Program helps Arizona prisoners get ready for real life
From Day One, inmates are treated like adults, lowering the chance they will return.
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In 2004, Schriro faced budget cuts and a prison population up 17 percent. Getting Ready was implemented without any new funds. Instead, corrections staff received additional training and rearranged their schedules for expanded services and hours.Skip to next paragraph
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In other states, “If [prisoners] are lucky, they’ll get one service,” says Amy Solomon, a criminal justice expert with the Urban Institute, a think tank in Washington. Often that treatment is self-help, like Alcoholics Anonymous.
Prisoners often have multiple challenges. More than two-thirds have “substantial” substance-abuse histories. Many have spotty employment records and serious health issues, Ms. Solomon says.
America’s growing prison population
According to the US Bureau of Justice Statistics (BJS), some 1.5 million sentenced inmates were under state or federal jurisdiction in 2007, a four-fold increase since 1980. That growth has made meeting the various challenges of inmates difficult, Solomon says.
“The thought was always that they were locking up bad people and keeping them away,” Solomon says. “But about a decade ago or so, people realized that 95 percent are coming back and we’ll have to do something different.”
About two-thirds of the 650,000 inmates released from prison each year will be arrested again within three years, according to the BJS.
Last April, Congress passed the “Second Chance Act,” authorizing some $360 million for prisoner reentry programs. Getting Ready, which Gaes says is replicable, is among those commanding attention.
It already boasts powerful results: 75 percent of inmates in the program have a GED. Inmate-on-inmate assault is down more than one-third. Inmate-on-staff assault is down by more than half. Drug use, suicide, and rape are also down.
The recidivism rate is less than 2 percent for some 3,000 inmates who have completed the program in its entirety since 2004.
Donna Hamm, executive director of Middle Ground Prison Reform Inc., a prisoner-advocacy organization in Tempe, Ariz., says its premature to declare Getting Ready a success, and that these statistics mask real trouble in Arizona prisons including continued violence and gang activity.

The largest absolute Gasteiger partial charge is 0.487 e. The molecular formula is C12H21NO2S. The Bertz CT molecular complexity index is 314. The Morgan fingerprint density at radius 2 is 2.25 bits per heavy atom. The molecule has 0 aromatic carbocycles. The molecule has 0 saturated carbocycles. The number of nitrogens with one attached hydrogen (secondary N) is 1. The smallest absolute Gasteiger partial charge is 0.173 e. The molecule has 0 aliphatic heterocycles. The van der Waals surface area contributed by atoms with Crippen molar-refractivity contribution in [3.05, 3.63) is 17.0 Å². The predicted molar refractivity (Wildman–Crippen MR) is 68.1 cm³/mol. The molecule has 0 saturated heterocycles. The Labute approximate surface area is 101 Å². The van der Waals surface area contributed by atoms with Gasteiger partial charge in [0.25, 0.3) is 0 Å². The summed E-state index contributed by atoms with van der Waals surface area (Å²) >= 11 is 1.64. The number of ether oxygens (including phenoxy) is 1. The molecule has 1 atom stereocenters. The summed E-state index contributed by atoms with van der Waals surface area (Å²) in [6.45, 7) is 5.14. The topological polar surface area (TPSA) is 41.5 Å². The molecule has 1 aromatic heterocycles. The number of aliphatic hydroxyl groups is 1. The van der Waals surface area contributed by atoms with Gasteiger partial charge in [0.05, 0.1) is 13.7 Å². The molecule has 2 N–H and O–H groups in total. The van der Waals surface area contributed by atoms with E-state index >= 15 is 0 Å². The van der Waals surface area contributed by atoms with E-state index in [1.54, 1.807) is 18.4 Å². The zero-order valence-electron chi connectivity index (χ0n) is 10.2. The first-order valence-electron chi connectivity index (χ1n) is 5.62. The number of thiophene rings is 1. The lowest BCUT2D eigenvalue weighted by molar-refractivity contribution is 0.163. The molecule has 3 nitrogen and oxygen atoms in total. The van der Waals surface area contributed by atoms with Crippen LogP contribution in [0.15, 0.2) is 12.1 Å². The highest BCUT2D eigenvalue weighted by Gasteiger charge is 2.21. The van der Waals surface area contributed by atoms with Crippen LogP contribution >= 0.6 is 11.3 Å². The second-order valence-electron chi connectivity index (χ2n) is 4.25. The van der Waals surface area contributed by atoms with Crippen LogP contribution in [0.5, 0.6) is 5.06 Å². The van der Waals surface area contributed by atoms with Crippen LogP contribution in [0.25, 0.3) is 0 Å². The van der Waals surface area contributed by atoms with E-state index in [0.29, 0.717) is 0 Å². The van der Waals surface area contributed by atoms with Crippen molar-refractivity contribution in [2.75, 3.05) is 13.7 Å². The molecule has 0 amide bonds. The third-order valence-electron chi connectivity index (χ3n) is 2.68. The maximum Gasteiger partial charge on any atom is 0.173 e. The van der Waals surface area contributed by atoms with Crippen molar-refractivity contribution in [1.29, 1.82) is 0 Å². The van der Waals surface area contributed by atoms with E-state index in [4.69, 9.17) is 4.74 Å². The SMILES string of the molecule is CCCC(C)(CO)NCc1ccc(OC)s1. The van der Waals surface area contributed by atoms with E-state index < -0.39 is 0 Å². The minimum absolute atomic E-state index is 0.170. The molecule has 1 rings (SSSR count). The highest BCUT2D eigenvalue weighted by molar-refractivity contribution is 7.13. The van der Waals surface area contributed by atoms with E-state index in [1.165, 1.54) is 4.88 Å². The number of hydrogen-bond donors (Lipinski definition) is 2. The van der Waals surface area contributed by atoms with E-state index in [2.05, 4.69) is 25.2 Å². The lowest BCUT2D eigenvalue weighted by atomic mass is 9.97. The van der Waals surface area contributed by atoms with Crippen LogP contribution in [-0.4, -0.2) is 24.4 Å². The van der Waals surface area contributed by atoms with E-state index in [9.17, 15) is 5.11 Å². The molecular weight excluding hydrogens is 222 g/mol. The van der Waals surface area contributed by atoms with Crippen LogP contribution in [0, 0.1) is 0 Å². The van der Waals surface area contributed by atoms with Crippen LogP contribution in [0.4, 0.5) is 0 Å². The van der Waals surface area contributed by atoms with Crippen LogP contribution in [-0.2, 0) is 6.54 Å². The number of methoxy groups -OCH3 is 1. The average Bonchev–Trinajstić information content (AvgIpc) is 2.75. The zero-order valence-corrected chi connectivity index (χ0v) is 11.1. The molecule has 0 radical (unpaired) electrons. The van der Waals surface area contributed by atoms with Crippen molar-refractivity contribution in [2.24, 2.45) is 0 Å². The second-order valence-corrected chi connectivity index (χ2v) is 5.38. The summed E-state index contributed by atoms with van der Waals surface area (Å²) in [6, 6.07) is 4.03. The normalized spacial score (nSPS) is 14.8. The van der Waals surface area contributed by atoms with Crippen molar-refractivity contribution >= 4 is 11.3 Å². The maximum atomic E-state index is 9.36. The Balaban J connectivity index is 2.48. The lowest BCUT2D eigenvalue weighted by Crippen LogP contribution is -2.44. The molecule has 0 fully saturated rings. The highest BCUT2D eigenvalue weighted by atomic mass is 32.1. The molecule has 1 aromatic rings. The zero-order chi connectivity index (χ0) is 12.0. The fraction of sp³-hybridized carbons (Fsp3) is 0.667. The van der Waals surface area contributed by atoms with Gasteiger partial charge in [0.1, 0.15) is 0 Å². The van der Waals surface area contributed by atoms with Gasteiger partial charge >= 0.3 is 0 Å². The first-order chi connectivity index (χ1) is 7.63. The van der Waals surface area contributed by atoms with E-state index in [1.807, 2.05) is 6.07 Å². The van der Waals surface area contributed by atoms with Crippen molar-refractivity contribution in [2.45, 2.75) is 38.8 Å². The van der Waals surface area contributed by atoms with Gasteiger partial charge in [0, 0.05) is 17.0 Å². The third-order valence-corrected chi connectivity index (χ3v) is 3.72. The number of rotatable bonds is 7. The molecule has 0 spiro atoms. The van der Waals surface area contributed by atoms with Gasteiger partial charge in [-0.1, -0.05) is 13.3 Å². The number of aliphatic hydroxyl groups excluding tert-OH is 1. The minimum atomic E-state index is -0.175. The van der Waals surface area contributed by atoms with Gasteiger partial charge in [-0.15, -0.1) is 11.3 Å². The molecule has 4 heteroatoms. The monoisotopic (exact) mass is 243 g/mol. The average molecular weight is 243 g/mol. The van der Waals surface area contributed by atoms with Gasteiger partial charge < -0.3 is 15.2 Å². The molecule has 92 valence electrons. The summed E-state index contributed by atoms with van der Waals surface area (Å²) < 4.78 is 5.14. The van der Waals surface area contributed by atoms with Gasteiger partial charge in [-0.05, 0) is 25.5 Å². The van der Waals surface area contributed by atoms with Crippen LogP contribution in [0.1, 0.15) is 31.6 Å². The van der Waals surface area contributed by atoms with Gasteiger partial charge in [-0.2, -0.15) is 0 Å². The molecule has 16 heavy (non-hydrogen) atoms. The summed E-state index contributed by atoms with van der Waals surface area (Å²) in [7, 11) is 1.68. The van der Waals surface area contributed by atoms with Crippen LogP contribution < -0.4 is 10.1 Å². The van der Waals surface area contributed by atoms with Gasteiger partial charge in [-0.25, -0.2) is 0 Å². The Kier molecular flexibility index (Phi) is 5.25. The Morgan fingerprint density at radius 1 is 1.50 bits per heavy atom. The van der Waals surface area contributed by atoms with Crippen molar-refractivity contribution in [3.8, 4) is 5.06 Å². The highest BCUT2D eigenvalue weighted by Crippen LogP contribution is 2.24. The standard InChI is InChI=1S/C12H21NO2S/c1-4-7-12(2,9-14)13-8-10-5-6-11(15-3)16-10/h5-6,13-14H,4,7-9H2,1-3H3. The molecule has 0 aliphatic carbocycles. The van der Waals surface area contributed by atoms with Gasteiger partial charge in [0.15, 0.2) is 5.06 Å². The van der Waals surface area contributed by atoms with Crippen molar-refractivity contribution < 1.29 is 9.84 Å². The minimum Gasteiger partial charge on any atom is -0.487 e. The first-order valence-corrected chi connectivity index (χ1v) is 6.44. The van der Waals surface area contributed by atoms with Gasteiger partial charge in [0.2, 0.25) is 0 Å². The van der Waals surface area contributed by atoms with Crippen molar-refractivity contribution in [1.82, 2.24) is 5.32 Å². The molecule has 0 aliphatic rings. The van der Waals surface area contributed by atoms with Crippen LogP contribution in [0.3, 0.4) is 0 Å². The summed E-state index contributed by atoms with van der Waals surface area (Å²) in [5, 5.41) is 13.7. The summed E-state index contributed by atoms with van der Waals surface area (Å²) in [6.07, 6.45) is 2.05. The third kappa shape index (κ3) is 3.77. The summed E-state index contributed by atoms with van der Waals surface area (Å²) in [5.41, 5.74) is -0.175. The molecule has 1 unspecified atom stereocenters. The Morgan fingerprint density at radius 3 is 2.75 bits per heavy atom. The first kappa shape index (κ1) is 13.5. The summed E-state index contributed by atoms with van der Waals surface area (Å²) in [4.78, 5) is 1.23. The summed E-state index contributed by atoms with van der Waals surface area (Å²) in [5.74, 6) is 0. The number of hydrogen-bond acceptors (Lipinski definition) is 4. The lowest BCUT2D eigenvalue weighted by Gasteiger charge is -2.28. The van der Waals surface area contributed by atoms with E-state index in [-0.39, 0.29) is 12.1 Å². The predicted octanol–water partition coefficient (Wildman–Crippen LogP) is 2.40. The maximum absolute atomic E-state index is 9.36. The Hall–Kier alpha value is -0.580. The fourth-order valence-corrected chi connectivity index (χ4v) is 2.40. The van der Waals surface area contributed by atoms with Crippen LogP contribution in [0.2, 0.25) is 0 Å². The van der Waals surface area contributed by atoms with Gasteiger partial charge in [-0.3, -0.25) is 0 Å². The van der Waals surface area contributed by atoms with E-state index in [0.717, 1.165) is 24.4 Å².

"I see an attempt to gloss over very serious institutional problems ... to appear the department [of corrections] is making great strides," Ms. Hamm says.
Hamm says she'd like to see the program undergo a formal program evaluation by a university or independent institution, and focus on other indicators of success.
Prison problems don't "get erased by having your own alarm clock or choosing to go to breakfast [which is] inconsequential if you fear for your life in prison," she says.
But Lewis correctional officer Christina Duran says the program ushered in a sea change in the place she once considered “an undeclared state of war.”
“We kept them locked down and did everything for them. They started to rely on us heavily, and there was resentment from staff who had to force them to do things,” she says.
Today, “When I hit that yard, I have so many ‘good mornings’ I can’t keep up with them,” she says, attributing the environment to inmates enjoying the chance to be adults.
Maxwell, who hopes to be a writer upon release, says he’s ready to be an adult outside prison walls.
“I’m responsible for my own actions,” he says. “You can earn something by doing it the natural way, and that’s by showing up day in and day out and involving everyone else in the process.”